The UN’s climate change conference, COP26, should have concluded in Glasgow this week. But, as with so many events in 2020, Covid-19 had other plans. World leaders postponed the event by a year, sparking concern among young people that pushing any decisive action on environmental issues back by another year means another 12 months lost. After all, it is the young whose lives stand to be most affected by any decisions made when the world’s politicians convene.
So they decided to do it themselves.
“There are people dying, there are people losing their livelihoods, and they are not being heard,” said 19-year-old Phoebe Hanson, a politics student and event co-ordinator for Mock COP26, an alternative event organised online by campaign groups and young activists. “If there’s even a chance that Mock COP26 will change that, it’s worth doing. And it will demonstrate that we, as young people, know and care enough to be included meaningfully.”
Highlighting the human effect of global warming is key to make change happen with urgency, Hanson said. The bushfires that devastated parts of Australia at the beginning of the year made the climate crisis a major talking point, but when Covid-19 began to spread, it was largely dropped. The Mock COP26 organisers are trying to reignite that conversation.
High-level Statement from Bangladesh #COP26 has postponed this year but climate actions are not. Through @MockCOP26, our message is clear: we the youth are no longer waiting to be given permission to speak, but are taking the floor ourselves. @FFFinBD#ForTheYouthByTheYouth pic.twitter.com/VvI9VF4nuG
— Sohanur Rahman (@SohanBMYP) November 22, 2020
More than 200 staff and volunteers from 52 countries, all aged under 30, have come together to make MockCOP26 a reality. Bringing together around 350 youth delegates from around the globe, the ten-day event is set to showcase what can be achieved when climate talks are brought out into the open – and switched-on young people get to lead the conversation.
“We want to be taken seriously,” Hanson said. “We want our decision makers to not just include us as photo opportunities without listening to what we say.
“If you won’t include us in the conversation properly, we’ll start the conversation ourselves.”
The conference is loosely focused on the Global South and has an extensive programme of keynotes, panels and workshops led by young activists and well-known climate experts. Built around issues of climate justice, education, health, green jobs and carbon reduction targets, the conference will culminate in delegates collaborating on a final statement to be made to world leaders.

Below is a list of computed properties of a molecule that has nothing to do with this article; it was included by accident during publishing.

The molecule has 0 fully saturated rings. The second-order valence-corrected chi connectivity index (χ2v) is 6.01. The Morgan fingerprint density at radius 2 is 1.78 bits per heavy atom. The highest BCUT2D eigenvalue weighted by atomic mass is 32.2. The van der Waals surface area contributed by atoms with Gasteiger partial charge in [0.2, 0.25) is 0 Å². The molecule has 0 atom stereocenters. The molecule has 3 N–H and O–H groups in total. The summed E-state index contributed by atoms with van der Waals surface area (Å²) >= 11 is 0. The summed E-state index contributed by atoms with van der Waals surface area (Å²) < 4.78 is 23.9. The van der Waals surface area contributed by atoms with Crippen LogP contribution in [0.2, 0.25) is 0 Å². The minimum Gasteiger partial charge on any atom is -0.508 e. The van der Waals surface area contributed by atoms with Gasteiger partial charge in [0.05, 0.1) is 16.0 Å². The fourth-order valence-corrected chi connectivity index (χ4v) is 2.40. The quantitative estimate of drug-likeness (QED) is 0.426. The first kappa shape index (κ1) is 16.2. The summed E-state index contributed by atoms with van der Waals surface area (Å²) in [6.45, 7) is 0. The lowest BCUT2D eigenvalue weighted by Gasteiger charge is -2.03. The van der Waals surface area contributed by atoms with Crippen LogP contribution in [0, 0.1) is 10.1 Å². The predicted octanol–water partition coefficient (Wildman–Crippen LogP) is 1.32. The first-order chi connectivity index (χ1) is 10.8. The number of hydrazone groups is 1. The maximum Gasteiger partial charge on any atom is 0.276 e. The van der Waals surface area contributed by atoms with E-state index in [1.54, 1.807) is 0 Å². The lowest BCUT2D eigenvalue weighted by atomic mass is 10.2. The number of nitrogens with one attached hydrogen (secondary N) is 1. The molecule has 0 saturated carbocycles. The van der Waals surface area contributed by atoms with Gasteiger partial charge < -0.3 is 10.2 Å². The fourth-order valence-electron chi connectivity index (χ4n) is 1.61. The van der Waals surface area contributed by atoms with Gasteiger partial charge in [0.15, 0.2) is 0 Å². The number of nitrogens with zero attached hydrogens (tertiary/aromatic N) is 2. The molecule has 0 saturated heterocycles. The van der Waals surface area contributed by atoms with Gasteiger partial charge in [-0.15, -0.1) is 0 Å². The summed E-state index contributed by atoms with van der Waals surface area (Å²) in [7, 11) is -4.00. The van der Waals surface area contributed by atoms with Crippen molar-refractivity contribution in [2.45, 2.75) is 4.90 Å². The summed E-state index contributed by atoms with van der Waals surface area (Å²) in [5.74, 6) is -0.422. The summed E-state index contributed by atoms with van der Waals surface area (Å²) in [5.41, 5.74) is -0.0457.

Environmental law group ClientEarth will help draft the statement into a legal treaty which could be adopted by governments around the world.
It’s bold action from bold young people who want to be clear: they are interested in real policy change, not being included in talks as a box-ticking exercise.
It’s undeniable that the climate crisis is a human rights issue
“Somebody said, ‘why don’t we hold our own?’ as a joke, but it stuck in our heads,” Hanson, a first year politics student at Lancaster University, said. The idea grew out came from a group of young people involved in the Teach the Future campaign, which aims to refocus the UK’s education system on the climate crisis.
“We thought: we could actually do this. It grew from that idea to something that employs 18 student staff members and has [delegates] from 150 different countries.”
It took a couple of weeks of “very late nights spent sending DMs” to climate contacts around the world for the event to start coming together, she added. Hanson, who started organising climate campaigns in Birmingham and Staffordshire just a year and a half ago, said the response was “incredible”.
“When we were organising, it became clear so many people wanted to play a part in making change but they didn’t have a way in to do that. They had the skills and the knowledge, but they didn’t have the ‘how’. That’s a massive part of Mock COP26, it’s giving people a way to have their voices heard.”
What was pleasantly surprising, she added, was the response from world leaders themselves. COP26 president and UK Business Secretary Alok Sharma was scheduled to speak at the opening of the youth conference, while others in positions of power have offered their time and expertise behind the scenes.
"We vote with our credit card through our consumption…but we must be careful not to over individualise…the structures of our society are not sustainable enough" – @Julianlocurlo at live speaker panel #MockCOP26
— Mock COP26 (@MockCOP26) November 22, 2020
“We wouldn’t be here if we hadn’t had support volunteered from so many people who just care about giving young people a voice,” Hanson said. “It makes you really hopeful for the future. We’re not just being written off as idealistic young people.”
Mock COP26 will direct attention to the countries most at risk from the climate crisis. That includes a talk from 22-year-old Mitzi Jonelle Tan, an activist based in the Philippines where a new anti-terrorism law described as “dangerous” by human rights campaigners puts climate activists at risk.
“She could be arrested for what she’s doing. It really shows the urgency of the issue,” Hanson said. “People hear we’ve declared a climate emergency and take it at face value – it’s abstract, it doesn’t mean much. But when you hear someone like Mitzi speak, it’s undeniable that the climate crisis is a human rights issue.
“When we say the climate crisis encapsulates human rights, it covers so much – feminism, race issues, class issues in particular here in the UK. We know people from low income backgrounds are more likely to suffer health effects because of the climate.
“It becomes quite overwhelming at times. But we’ve got to look to the people at the heart of these issues, and that drives us forward.”
Mock COP26 will run until December 1. You can view the conference programme here.